The Park Service’s philosophy reflects a broader cultural trend towards greater inclusiveness, greater tolerance, and greater respect for those who are different—increasingly including animals (Among other great books on the topic is Stephen Pinker’s Better Angels of Our Nature).  This trend is reflected in the fact that, according to Acting FWS Recovery Coordinator Wayne Kasworm, over 99% of the 290,000 comments submitted during May of this year to the FWS in response to its proposed removal of ESA protections opposed this move, opposed trophy hunting, and supported increased protections.

The states, which have the upper hand right now, are making no secret about their agenda or their disregard for the widespread concern about their prospective treatment of grizzly bears. A letter submitted in May to the FWS by Wyoming, Idaho and Montana makes this agenda crystal clear (link). More on this later.

As institutions, the states are obsessed with power and meting out death, which are not unrelated. State wildlife managers still adhere to the archaic view that nature must be subdued to enable economic progress and provide killing opportunities for those who find gratification in such pursuits (link). Reflecting past, more regressive times, state game agencies and their commissions are mostly for and about white guys, as evidenced in their sexualized literature that surrounds sport hunting (link). Elsewhere, I have written about the numerous times I have been belittled and ridiculed by the thugs who lead Wyoming’s Game and Fish Department, because I am a woman standing in opposition to the state’s destructive policies, and thus not an enfranchised member of their clientelle… nor apparently  even worthy of being treated respectfully (link).

But nothing rankles state wildlife managers more than a perceived threat to their power from the federal government. Any federal restrictions on their ability to kill things are seen as an anathema — especially when it comes to large carnivores such as grizzlies that these managers see as competitors for opportunities to sell licenses to hunt elk, deer, and moose (link). Never mind that they depend on welfare payments from the federal government in the form of huge annual grants. Never mind that the weight of scientific evidence shows that weather, habitat, and sport hunting govern population dynamics of large herbivores far more than does predation.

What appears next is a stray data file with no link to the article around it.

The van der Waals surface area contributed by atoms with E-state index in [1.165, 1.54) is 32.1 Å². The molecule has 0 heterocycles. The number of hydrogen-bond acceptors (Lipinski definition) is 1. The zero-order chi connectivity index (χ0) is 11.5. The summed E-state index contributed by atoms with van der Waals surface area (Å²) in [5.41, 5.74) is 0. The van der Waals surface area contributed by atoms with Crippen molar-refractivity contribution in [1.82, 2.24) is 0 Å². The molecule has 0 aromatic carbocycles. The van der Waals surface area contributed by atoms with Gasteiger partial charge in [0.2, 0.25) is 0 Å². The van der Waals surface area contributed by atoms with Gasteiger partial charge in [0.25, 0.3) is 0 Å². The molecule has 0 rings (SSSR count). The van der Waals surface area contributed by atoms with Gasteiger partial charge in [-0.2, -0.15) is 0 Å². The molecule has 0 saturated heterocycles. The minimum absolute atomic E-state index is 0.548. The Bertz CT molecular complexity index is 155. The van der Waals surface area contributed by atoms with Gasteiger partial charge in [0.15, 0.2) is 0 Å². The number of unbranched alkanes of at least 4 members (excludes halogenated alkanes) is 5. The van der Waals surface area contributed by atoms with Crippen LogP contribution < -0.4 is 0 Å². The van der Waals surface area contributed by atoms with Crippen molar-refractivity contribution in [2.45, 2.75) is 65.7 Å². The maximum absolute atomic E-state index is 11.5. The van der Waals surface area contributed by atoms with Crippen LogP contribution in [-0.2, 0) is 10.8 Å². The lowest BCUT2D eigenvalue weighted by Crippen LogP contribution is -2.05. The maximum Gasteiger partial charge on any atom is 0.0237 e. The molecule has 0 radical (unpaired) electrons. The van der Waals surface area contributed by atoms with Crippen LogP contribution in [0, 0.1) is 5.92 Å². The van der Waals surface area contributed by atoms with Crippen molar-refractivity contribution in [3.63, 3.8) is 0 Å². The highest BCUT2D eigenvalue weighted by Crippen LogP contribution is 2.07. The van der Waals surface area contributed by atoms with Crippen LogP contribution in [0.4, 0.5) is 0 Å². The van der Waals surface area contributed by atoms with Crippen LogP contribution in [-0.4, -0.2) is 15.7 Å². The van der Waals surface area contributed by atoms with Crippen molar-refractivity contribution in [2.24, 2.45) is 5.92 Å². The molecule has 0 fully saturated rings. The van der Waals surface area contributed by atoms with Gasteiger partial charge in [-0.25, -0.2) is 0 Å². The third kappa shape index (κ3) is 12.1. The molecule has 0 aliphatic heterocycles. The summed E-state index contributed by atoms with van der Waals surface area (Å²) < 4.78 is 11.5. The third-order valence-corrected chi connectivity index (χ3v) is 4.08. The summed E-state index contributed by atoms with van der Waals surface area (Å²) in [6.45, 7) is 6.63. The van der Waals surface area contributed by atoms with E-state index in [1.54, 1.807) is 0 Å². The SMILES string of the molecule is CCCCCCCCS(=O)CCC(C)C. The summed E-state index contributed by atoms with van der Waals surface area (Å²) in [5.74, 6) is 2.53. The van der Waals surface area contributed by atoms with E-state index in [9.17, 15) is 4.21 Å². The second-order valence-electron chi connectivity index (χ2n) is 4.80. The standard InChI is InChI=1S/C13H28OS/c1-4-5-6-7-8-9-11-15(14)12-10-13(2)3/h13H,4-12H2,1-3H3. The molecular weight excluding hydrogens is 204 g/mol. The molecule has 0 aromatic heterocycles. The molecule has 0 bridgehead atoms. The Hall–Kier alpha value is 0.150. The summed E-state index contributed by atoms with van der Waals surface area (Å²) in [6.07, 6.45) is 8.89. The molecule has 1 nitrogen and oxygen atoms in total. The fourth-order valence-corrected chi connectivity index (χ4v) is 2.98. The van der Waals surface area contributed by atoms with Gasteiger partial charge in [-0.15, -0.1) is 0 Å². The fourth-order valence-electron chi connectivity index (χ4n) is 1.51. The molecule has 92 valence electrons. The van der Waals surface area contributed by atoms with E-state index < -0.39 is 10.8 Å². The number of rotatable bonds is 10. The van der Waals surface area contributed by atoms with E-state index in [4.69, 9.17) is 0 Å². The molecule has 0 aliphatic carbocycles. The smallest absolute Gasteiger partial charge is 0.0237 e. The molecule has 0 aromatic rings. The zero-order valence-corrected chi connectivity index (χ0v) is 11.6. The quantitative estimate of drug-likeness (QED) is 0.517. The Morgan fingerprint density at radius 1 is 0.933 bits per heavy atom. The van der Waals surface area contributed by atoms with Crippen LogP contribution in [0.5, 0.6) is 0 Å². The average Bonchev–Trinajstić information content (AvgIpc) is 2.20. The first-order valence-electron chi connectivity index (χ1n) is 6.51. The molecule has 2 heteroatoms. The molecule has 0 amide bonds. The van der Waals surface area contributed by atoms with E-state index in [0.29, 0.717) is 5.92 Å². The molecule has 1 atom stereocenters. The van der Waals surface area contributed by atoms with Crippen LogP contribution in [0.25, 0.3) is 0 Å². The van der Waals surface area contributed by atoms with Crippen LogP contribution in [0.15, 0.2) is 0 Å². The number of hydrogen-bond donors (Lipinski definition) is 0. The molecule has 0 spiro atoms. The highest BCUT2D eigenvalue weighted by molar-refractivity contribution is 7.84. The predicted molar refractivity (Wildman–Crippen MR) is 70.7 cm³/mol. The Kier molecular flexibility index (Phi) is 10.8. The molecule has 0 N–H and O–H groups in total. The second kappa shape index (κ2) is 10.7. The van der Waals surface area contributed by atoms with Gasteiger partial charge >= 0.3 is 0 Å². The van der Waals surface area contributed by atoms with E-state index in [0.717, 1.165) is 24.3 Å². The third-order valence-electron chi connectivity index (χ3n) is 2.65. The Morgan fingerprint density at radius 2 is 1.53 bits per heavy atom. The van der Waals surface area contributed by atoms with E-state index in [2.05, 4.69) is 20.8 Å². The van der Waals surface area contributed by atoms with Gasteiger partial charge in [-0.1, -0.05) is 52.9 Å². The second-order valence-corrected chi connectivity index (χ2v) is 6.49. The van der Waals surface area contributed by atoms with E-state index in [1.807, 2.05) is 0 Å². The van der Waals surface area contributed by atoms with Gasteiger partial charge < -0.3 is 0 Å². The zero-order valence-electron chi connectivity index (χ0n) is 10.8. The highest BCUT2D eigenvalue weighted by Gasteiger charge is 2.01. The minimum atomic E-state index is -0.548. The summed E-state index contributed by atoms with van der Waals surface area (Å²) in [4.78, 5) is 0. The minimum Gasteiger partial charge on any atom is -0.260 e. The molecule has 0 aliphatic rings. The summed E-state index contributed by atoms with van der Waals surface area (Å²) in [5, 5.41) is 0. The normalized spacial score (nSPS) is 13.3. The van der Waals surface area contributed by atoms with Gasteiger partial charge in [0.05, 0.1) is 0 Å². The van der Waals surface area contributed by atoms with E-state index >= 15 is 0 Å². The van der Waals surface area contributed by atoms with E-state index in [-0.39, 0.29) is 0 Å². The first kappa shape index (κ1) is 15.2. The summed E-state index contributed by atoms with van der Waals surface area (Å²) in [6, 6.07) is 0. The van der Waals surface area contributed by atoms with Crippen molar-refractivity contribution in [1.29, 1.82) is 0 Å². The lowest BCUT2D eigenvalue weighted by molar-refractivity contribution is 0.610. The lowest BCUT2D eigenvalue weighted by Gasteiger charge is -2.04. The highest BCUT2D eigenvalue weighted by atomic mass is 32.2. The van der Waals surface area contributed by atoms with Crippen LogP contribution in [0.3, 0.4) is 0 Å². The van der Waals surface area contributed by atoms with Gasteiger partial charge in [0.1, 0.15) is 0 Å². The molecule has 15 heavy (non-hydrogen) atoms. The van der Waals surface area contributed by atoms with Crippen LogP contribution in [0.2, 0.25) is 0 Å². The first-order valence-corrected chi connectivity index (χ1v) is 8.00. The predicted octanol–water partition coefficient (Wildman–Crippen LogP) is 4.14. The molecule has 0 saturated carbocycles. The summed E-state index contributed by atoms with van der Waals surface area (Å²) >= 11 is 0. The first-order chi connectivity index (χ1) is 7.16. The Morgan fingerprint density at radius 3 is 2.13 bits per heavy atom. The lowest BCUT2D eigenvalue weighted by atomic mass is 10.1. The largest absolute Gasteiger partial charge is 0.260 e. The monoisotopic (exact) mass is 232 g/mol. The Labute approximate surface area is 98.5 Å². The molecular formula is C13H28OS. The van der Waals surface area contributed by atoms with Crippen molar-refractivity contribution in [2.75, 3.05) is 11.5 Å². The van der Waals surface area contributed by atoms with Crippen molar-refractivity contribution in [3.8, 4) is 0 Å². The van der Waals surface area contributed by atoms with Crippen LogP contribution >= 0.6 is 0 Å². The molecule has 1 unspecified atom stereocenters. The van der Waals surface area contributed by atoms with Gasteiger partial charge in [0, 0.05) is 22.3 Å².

It is no surprise that the states have demanded that the FWS revoke the few requirements being imposed as a condition for removal of ESA protections and instead substitute handshake agreements.  And they have demanded that the FWS eliminate provisions for triggers that could lead to reinstating ESA protections if the states fall down on the job and the bear population tanks.  They also reject provisions for monitoring habitat 5 years after delisting, especially the current FWS requirement that such monitoring be “in perpetuity.” In essence, the states are saying “trust us” with the future of the grizzly bear, even though their historic hostility toward bears was the main reason why this species ended up as an endangered species 40 years ago.

At the recent meeting of state and federal bear managers, the states were brazen enough to press FWS even further by insisting that they be allowed to manage for a population decline.  This would make grizzly bears the only species in the history of the Endangered Species Act where population decline was an explicit post-delisting goal.

The consequences of such a policy would likely be catastrophic for Yellowstone’s grizzly bears, which are the members of slowest reproducing land mammal species in North America, faced with unprecedented threats from climate change and human population growth. According to one model employed by the Interagency Grizzly Bear Study Team, the population may already be decline, the likely result of a spike in across-the-board mortality that began more than a decade ago (link). Indeed, some experts fear that the population could already be at a tipping point, headed towards a crash if bear deaths continue to mount.

Recovery Target of 500 Was “Pulled Out of the Government’s Ass”